The first prerequisite for innovation is creativity and imagination. To have creativity and imagination fostered in our young people requires a form of educational provision which is different from what we currently provide. It requires small classes with a capacity for teachers to supervise children in an imaginative way. I think I am receiving what I would describe as a non-verbal warning from the Cathaoirleach.

We are on the Science and Technology Bill.

I was attempting to identify the connection between science and technology and education. The Minister's speech makes considerable reference to the academic area. I do not think you can create an innovation culture simply by pouring money into third level education, notwithstanding my own interest in that area. An innovation culture is based on the capacity of citizens to do a number of things. The first is to think creatively. The second is to have the skills at their disposal to translate that sort of creative thinking into modern saleable products; and the third is to have the resources to follow through those ideas from conception to production. All of those things are inter-related and, simply providing money to more and more university academics to do more and more research will not necessarily create an innovation culture. It is a necessary but not a sufficient condition for an innovation culture.

We also need a much different approach to what science and technology are about in terms of second level education and we need the beginnings of an innovation culture in terms of encouraging imagination amongst school children. They all relate to each other. The only reference I was going to make to primary education was to point out that the more an education system becomes simply a process of handing out information to be regurgitated by students at whatever level it is done, the less it will be a system which encourages innovation. What we need most fundamentally in this country is a capacity to think originally and to think creatively in the areas where manufacturing industry is most likely to grow.

I welcome what is being done by this Government. My only argument with the Government is not about the policy objectives they set themselves, on the future they identify for this country, but the fundamental contradiction between the policy objectives they have set and some of the policy decisions they have taken. I agree fully and support the policy objectives they have set themselves. I do not believe it is possible to reconcile the view of a high-tech country with a high level of technological and scientific sophistication with the closure of An Foras Forbartha. There is a fundamental contradiction between the two policy decisions. One is a playing down of the role of scientific research, of the assembly of information, of the protection of the environment and things like that which are an inherent part of developing a real high-tech environment.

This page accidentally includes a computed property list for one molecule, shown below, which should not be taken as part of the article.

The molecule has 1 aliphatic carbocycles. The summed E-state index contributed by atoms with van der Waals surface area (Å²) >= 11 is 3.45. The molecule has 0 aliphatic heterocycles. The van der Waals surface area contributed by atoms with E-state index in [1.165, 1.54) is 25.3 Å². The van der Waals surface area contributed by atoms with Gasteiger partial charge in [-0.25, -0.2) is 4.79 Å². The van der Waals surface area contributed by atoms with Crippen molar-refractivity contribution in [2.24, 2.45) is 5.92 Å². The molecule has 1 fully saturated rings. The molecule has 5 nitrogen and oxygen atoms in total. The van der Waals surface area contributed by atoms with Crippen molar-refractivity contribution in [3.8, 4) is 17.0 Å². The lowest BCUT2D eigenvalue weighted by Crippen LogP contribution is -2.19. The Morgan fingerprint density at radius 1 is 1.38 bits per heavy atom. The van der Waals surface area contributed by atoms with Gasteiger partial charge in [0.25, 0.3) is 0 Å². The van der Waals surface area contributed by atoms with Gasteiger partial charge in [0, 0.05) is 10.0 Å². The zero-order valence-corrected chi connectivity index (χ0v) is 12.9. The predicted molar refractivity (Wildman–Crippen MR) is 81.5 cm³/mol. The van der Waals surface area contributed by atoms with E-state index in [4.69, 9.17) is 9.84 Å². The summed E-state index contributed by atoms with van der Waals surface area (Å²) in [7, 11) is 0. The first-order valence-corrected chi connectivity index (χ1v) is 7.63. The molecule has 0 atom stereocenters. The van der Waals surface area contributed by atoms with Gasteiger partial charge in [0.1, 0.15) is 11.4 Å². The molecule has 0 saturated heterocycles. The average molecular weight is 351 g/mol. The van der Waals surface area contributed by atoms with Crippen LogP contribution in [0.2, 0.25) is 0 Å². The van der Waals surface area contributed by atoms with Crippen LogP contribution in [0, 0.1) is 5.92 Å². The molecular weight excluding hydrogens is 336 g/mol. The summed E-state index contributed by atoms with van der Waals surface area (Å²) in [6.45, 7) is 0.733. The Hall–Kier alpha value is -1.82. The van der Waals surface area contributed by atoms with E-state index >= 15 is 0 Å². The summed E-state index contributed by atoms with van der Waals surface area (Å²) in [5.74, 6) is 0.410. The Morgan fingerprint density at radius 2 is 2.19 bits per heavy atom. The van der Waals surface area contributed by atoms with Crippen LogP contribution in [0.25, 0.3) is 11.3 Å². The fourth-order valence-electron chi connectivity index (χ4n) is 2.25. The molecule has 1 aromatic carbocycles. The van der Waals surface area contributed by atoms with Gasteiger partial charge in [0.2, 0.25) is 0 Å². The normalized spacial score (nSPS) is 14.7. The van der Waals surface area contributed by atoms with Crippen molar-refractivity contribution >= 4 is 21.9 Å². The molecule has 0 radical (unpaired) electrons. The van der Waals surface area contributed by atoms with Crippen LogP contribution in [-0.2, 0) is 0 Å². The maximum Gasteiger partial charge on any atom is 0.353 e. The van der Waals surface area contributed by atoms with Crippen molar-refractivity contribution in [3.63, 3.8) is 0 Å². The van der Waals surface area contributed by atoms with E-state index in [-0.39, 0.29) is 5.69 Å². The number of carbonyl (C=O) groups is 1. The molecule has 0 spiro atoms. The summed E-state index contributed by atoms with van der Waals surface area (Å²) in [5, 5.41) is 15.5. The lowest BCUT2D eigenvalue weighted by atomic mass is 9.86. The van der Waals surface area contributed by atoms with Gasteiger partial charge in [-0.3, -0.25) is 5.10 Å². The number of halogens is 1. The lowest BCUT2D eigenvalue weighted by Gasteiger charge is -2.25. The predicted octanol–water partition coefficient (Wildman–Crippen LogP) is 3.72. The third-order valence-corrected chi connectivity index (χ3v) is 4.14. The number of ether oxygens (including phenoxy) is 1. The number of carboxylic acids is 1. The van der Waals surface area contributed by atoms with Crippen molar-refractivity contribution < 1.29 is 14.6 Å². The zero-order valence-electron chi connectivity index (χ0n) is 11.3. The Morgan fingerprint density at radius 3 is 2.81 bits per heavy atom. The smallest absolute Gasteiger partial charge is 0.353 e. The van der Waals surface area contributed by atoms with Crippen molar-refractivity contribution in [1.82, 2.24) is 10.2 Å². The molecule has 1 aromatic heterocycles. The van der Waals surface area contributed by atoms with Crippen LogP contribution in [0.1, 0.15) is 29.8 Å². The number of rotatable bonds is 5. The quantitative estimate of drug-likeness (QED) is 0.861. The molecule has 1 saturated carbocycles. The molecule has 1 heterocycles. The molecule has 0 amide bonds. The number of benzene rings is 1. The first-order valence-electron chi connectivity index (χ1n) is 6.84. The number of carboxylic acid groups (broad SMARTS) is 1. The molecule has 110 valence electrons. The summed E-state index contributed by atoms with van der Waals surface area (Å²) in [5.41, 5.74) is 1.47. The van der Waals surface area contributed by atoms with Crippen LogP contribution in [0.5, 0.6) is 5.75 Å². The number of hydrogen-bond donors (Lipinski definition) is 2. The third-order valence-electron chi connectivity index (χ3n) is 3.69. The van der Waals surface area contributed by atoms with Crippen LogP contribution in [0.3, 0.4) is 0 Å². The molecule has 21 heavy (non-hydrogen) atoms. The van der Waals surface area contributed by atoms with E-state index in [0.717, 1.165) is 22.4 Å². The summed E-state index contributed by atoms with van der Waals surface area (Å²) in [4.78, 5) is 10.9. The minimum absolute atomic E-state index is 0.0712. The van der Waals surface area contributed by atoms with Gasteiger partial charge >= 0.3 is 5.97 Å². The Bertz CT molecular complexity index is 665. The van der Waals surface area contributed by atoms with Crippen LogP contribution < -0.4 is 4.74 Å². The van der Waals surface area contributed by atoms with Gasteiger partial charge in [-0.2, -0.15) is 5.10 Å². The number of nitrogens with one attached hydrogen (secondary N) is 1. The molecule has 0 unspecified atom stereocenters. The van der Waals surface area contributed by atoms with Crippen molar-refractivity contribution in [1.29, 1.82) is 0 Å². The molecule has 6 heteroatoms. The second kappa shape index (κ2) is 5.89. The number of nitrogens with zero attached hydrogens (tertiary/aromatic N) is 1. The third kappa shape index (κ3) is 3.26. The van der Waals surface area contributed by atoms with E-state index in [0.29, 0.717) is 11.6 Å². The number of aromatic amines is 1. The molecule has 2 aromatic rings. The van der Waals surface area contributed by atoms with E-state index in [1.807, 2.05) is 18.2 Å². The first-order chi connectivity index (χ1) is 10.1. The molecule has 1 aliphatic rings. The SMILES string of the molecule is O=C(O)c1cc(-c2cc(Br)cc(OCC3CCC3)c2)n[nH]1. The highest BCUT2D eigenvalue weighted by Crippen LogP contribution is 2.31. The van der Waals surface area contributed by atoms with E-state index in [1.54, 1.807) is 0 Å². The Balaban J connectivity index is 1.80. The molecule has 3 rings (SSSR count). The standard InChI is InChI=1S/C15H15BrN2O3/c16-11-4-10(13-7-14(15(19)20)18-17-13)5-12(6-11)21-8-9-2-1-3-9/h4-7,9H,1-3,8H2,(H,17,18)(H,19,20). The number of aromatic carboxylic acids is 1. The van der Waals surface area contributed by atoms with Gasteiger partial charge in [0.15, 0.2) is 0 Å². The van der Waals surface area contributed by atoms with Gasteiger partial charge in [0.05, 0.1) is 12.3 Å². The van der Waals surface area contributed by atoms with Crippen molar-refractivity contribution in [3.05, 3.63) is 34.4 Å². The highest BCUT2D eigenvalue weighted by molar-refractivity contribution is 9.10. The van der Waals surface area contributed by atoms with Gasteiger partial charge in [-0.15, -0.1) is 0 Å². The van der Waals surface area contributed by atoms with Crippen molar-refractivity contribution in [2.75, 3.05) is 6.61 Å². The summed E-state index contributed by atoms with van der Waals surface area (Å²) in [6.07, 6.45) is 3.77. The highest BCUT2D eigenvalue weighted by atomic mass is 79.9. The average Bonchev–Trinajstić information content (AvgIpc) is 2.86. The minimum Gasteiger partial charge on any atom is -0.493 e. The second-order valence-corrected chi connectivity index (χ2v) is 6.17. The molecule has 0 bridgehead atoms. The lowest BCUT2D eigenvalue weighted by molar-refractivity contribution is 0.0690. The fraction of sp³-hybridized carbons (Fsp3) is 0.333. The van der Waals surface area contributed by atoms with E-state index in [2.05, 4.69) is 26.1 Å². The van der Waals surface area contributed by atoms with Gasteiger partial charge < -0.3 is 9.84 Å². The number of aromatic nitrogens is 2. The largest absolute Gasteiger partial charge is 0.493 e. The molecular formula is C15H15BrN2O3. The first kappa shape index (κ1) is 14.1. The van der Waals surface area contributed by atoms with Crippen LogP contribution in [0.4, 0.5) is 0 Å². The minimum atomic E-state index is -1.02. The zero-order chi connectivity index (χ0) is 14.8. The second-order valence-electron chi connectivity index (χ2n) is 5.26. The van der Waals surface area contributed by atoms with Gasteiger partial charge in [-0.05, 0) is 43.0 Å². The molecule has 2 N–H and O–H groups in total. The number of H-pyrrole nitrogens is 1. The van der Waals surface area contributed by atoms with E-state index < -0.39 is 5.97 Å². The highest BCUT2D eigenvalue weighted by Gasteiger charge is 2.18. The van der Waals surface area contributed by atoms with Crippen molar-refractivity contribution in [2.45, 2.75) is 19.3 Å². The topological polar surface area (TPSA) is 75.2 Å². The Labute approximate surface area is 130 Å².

The idea that there is a trade off between high technology industry, whether it be in the biotechnology, chemicals or electronics area and the price that must be paid by our environment is pure and utter nonsense. Any suggestion that we have to sacrifice those things that are most precious to ourselves in the environment in order to create industrial employment is rubbish. It is simply a story that is foisted upon us by people in manufacturing industry who are either unwilling or unable to operate efficiently. Industrial efficiency is the most important single objective that we need to develop, not just relatively efficient manufacturing industry but the most effective and efficient manufacturing industry in Europe and the most effective and efficient indigenous manufacturing industry in Europe. That is why we have to look at ourselves. I do not dispute the value of attracting in international multinationals companies in the areas where they have been involved, but we should stop believing that they are the only ones who can provide the industrial development. It is important that we get beyond seeing science and technology as a service to attract in multinational investment. Investment in science and technology ought to be as much a concerted attempt to encourage the development of large indigenous high technology industries as it is an attempt to attract in existing industries from outside. What we need are high technology industries which are rooted firmly in this country's natural resources and its location relative to important markets.